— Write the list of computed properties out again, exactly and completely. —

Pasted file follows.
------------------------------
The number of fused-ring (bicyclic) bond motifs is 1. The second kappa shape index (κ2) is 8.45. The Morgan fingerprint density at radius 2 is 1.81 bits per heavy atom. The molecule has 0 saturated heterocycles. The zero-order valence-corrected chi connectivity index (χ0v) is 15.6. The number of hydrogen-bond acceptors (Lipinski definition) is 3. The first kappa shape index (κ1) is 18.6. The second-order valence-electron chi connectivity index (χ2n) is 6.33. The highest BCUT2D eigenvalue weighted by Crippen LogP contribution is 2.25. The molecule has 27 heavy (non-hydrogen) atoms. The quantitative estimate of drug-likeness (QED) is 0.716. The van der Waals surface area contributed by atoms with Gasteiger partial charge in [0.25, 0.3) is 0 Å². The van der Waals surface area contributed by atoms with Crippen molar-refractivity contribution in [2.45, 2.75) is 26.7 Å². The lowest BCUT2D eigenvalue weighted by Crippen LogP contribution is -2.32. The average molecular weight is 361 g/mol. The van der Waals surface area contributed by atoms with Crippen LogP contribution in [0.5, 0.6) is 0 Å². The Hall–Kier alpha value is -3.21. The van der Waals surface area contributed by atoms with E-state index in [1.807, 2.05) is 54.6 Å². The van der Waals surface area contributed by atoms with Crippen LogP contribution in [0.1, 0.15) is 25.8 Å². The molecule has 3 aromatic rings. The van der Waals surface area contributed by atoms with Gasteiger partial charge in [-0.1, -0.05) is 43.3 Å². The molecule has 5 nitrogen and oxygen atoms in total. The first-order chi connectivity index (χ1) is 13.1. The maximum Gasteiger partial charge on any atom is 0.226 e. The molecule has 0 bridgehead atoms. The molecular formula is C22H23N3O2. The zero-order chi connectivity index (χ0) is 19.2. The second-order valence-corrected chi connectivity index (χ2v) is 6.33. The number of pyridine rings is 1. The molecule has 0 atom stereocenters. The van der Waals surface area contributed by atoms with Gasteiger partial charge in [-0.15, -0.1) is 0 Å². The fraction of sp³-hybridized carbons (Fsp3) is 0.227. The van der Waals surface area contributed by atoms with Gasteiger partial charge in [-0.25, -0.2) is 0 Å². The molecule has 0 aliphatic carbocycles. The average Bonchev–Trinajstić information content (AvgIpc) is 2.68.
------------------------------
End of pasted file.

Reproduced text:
The number of fused-ring (bicyclic) bond motifs is 1. The second kappa shape index (κ2) is 8.45. The Morgan fingerprint density at radius 2 is 1.81 bits per heavy atom. The molecule has 0 saturated heterocycles. The zero-order valence-corrected chi connectivity index (χ0v) is 15.6. The number of hydrogen-bond acceptors (Lipinski definition) is 3. The first kappa shape index (κ1) is 18.6. The second-order valence-electron chi connectivity index (χ2n) is 6.33. The highest BCUT2D eigenvalue weighted by Crippen LogP contribution is 2.25. The molecule has 27 heavy (non-hydrogen) atoms. The quantitative estimate of drug-likeness (QED) is 0.716. The van der Waals surface area contributed by atoms with Gasteiger partial charge in [0.25, 0.3) is 0 Å². The van der Waals surface area contributed by atoms with Crippen molar-refractivity contribution in [2.45, 2.75) is 26.7 Å². The lowest BCUT2D eigenvalue weighted by Crippen LogP contribution is -2.32. The average molecular weight is 361 g/mol. The van der Waals surface area contributed by atoms with Crippen LogP contribution in [0.5, 0.6) is 0 Å². The Hall–Kier alpha value is -3.21. The van der Waals surface area contributed by atoms with E-state index in [1.807, 2.05) is 54.6 Å². The van der Waals surface area contributed by atoms with Crippen LogP contribution in [0.1, 0.15) is 25.8 Å². The molecule has 3 aromatic rings. The van der Waals surface area contributed by atoms with Gasteiger partial charge in [-0.1, -0.05) is 43.3 Å². The molecule has 5 nitrogen and oxygen atoms in total. The first-order chi connectivity index (χ1) is 13.1. The maximum Gasteiger partial charge on any atom is 0.226 e. The molecule has 0 bridgehead atoms. The molecular formula is C22H23N3O2. The zero-order chi connectivity index (χ0) is 19.2. The second-order valence-corrected chi connectivity index (χ2v) is 6.33. The number of pyridine rings is 1. The molecule has 0 atom stereocenters. The van der Waals surface area contributed by atoms with Gasteiger partial charge in [-0.15, -0.1) is 0 Å². The fraction of sp³-hybridized carbons (Fsp3) is 0.227. The van der Waals surface area contributed by atoms with Gasteiger partial charge in [-0.25, -0.2) is 0 Å². The molecule has 0 aliphatic carbocycles. The average Bonchev–Trinajstić information content (AvgIpc) is 2.68.